What is this new .glusterfs directory in 3.3?

Posted by Joe Julian 4 years, 9 months ago (comments)

Version 3.3 introduced a new structure to the bricks, the .glusterfs directory. So what is it?

The GFID

As you're probably aware, GlusterFS stores metadata info in extended attributes. One of these bits of metadata is the "trusted.gfid". This is, for all intents and purposed the inode number. A uuid that's unique to each file across the entire cluster. This worked pretty well for 3.1 and 3.2, but there were always a few weaknesses with regard to AFR (automatic file replication).

The GFID is used to build the structure of the .glusterfs directory. Each file is hardlinked to a path that takes the first two digits and makes a directory, then the next two digits makes the next one, and finally the complete uuid.

For instance

# getfattr -m . -d -e hex /data/glusterfs/d_home/stat.c
getfattr: Removing leading '/' from absolute path names
# file: data/glusterfs/d_home/stat.c
trusted.afr.home-client-10=0x000000000000000000000000
trusted.afr.home-client-11=0x000000000000000000000000
trusted.afr.home-client-9=0x000000000000000000000000
trusted.gfid=0xc62757554baf4a33bc7690c56dac23e0

makes a hardlink to

/data/glusterfs/d_home/.glusterfs/c6/27/c6275755-4baf-4a33-bc76-90c56dac23e0

So what?

Several ways in which the prior method was deficient was for deletes, renames, and hardlinks. If the connection was lost to a replica and a file was renamed, how would we know that it wasn't just deleted (or vice versa)?This caused issues where duplicate files were created causing confusion.

Now if a file is deleted, so is its .glusterfs file. The self-heal daemon can walk the tree of the reconnected server and see a file that doesn't exist on the good server. Since the gfid file is also gone, it's deleted. If the gfid file of the missing file does still exist, it's been renamed. The filename can be deleted from the stale server, but not the gfid file. Once the self-heal daemon walks to the new filename, that filename is then hardlinked with the data that's still on the server. This also reduces the need for data transfer to heal a renamed file.

If a file was hardlinked, You were generally screwed. Eventually a disconnect would happen. A file would get stale. When the self-heal happened, the client had no way of knowing that there was another file with the same gfid, so it would create one. Lots of unnecessary file duplication was created. With the gfid files, each filename is hardlinked to the same gfid file so there's no waste.

NFSv4

Coming soon to GlusterFS is NFSv4 support in which you can have anonymous file descriptors. gfid files allow that to happen by creating the gfid file without creating an entry in the directory tree.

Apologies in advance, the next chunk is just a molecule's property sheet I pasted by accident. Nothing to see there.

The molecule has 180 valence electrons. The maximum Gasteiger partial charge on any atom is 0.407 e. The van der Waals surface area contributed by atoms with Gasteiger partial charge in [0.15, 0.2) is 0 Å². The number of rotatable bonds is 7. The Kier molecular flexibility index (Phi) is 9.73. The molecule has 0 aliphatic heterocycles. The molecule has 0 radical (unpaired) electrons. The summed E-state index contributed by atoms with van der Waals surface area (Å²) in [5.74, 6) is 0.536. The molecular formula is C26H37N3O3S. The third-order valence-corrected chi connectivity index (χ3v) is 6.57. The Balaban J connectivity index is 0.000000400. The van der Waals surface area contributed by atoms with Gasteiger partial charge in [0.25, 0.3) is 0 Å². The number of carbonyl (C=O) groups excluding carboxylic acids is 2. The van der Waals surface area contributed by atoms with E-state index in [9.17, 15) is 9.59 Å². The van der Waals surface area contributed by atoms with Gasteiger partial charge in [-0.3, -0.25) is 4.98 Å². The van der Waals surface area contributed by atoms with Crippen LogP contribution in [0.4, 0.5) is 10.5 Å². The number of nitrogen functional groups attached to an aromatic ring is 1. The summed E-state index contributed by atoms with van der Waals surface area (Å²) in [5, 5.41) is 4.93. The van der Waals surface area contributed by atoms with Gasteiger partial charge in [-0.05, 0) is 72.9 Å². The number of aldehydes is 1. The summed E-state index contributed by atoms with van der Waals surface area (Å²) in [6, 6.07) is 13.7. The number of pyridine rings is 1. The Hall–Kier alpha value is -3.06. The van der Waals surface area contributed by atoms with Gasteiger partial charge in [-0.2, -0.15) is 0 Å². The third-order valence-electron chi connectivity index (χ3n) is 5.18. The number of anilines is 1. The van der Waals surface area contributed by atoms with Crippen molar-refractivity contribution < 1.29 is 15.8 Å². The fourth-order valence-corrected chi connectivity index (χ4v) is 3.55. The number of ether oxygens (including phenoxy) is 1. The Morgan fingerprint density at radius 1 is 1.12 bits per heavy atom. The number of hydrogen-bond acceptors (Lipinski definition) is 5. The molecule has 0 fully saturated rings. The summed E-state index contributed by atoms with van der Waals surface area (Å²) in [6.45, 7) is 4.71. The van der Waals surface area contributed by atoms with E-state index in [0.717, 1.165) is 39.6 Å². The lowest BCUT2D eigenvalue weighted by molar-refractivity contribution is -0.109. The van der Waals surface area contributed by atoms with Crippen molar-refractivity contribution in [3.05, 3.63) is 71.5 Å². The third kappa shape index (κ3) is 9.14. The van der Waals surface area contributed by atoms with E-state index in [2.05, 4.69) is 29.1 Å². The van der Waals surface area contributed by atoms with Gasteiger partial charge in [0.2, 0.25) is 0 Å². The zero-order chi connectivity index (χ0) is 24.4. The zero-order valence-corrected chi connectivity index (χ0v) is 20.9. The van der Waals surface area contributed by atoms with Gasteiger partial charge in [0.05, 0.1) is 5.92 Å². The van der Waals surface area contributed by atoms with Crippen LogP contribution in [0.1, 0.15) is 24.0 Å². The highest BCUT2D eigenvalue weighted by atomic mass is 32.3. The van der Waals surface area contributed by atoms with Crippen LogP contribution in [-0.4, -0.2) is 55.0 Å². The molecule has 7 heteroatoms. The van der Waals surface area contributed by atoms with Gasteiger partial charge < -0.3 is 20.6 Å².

What's that mean to me as an admin?

As an admin that means that you now have to manage gfid files as well as tree files with regard to self-heal and split-brain (see the article on healing split-brain). To do that I thought it might be useful to know how it's layed out.

To begin with, the root directory of each brick has the gfid of 00000000-0000-0000-0000-000000000001. This puts it in .glusterfs/00/00. It's gfid file is a symlink that points to "../../..". If it's not, you'll get self-heal failures healing "/". Still not sure I how got them, but after creating a multiple split-brain scenerio with my replica 3 servers, some of the root gfid files were directories instead of symlinks (bug #859581).

Directories each create symlinks that point to the gfid of themselves within the gfid of their parent. So my home directory:

# getfattr -m . -d -e hex /data/glusterfs/d_home/jjulian
getfattr: Removing leading '/' from absolute path names
# file:data/glusterfs/d_home/jjulian
security.selinux=0x726f6f743a6f626a6563745f723a66696c655f743a733000
trusted.afr.home-client-10=0x000000000000000000000000
trusted.afr.home-client-11=0x000000000000000000000000
trusted.afr.home-client-9=0x000000000000000000000000
trusted.gfid=0xa0d421e0c3f249d4b2ee64e101c233af
trusted.glusterfs.dht=0x0000000100000000bffffffdffffffff

Creates a symlink like

/data/glusterfs/d_home/.glusterfs/a0/d4/a0d421e0-c3f2-49d4-b2ee-64e101c233af -> ../../00/00/00000000-0000-0000-0000-000000000001/jjulian

The next directory down would point to ../../a0/d4/a0d421e0-c3f2-49d4-b2ee-64e101c233af/${self}, etc.

Symlinks retain their same symlink but with the gfid name:

# ls -l /data/glusterfs/b_home/jjulian/.fedora-upload-ca.cert
lrwxrwxrwx 2 root root 22 Sep 21 09:42 /data/glusterfs/b_home/jjulian/.fedora-upload-ca.cert -> .fedora-server-ca.cert
# getfattr -h -n trusted.gfid -e hex /data/glusterfs/b_home/jjulian/.fedora-upload-ca.cert
getfattr: Removing leading '/' from absolute path names
# file: data/glusterfs/b_home/jjulian/.fedora-upload-ca.cert
trusted.gfid=0x4bfc7da690004fe4b54eb0399984b712
# ls -l /var/spool/glusterfs/b_home/.glusterfs/4b/fc/4bfc7da6-9000-4fe4-b54e-b0399984b712
lrwxrwxrwx 2 root root 22 Sep 21 09:42 /data/glusterfs/b_home/.glusterfs/4b/fc/4bfc7da6-9000-4fe4-b54e-b0399984b712 -> .fedora-server-ca.cert

If you delete a file from a brick without deleting it's gfid hardlink, the filename will be restored as part of the self-heal process and that filename will be linked back with it's gfid file. If that gfid file is broken, the filename file will be as well.